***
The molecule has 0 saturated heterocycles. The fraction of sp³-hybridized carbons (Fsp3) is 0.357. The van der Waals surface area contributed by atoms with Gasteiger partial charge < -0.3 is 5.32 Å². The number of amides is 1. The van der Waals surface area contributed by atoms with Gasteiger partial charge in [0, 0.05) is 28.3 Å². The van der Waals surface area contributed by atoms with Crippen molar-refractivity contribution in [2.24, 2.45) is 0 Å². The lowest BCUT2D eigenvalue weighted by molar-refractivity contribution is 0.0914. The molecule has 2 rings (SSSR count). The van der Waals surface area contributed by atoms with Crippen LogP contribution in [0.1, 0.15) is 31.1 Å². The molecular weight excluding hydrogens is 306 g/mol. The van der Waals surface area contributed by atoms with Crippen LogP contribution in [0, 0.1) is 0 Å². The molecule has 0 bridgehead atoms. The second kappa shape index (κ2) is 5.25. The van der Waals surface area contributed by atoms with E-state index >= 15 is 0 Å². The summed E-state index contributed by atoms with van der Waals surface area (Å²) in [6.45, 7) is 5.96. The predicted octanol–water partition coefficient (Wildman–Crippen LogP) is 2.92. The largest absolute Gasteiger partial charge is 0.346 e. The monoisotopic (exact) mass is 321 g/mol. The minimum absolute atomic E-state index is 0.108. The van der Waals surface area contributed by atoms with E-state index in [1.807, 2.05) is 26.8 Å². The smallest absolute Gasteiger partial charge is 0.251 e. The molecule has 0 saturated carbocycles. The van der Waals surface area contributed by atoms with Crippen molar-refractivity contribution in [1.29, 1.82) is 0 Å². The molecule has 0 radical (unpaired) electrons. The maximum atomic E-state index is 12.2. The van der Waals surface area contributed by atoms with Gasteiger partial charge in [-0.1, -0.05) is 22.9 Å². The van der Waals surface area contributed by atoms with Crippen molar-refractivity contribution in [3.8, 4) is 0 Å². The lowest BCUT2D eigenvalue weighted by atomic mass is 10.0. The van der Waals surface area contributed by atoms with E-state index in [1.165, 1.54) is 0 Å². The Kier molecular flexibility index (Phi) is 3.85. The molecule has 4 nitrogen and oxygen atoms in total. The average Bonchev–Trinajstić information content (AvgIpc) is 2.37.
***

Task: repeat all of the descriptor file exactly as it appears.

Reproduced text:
The molecule has 0 saturated heterocycles. The fraction of sp³-hybridized carbons (Fsp3) is 0.357. The van der Waals surface area contributed by atoms with Gasteiger partial charge < -0.3 is 5.32 Å². The number of amides is 1. The van der Waals surface area contributed by atoms with Gasteiger partial charge in [0, 0.05) is 28.3 Å². The van der Waals surface area contributed by atoms with Crippen molar-refractivity contribution in [2.24, 2.45) is 0 Å². The lowest BCUT2D eigenvalue weighted by molar-refractivity contribution is 0.0914. The molecule has 2 rings (SSSR count). The van der Waals surface area contributed by atoms with Crippen LogP contribution in [0.1, 0.15) is 31.1 Å². The molecular weight excluding hydrogens is 306 g/mol. The van der Waals surface area contributed by atoms with Crippen LogP contribution in [0, 0.1) is 0 Å². The molecule has 0 bridgehead atoms. The second kappa shape index (κ2) is 5.25. The van der Waals surface area contributed by atoms with E-state index >= 15 is 0 Å². The summed E-state index contributed by atoms with van der Waals surface area (Å²) in [6.45, 7) is 5.96. The predicted octanol–water partition coefficient (Wildman–Crippen LogP) is 2.92. The largest absolute Gasteiger partial charge is 0.346 e. The monoisotopic (exact) mass is 321 g/mol. The minimum absolute atomic E-state index is 0.108. The van der Waals surface area contributed by atoms with E-state index in [1.807, 2.05) is 26.8 Å². The smallest absolute Gasteiger partial charge is 0.251 e. The molecule has 0 saturated carbocycles. The van der Waals surface area contributed by atoms with Crippen molar-refractivity contribution in [1.29, 1.82) is 0 Å². The molecule has 0 radical (unpaired) electrons. The maximum atomic E-state index is 12.2. The van der Waals surface area contributed by atoms with Gasteiger partial charge in [-0.1, -0.05) is 22.9 Å². The van der Waals surface area contributed by atoms with Crippen molar-refractivity contribution in [3.8, 4) is 0 Å². The lowest BCUT2D eigenvalue weighted by atomic mass is 10.0. The van der Waals surface area contributed by atoms with E-state index in [1.165, 1.54) is 0 Å². The Kier molecular flexibility index (Phi) is 3.85. The molecule has 4 nitrogen and oxygen atoms in total. The average Bonchev–Trinajstić information content (AvgIpc) is 2.37.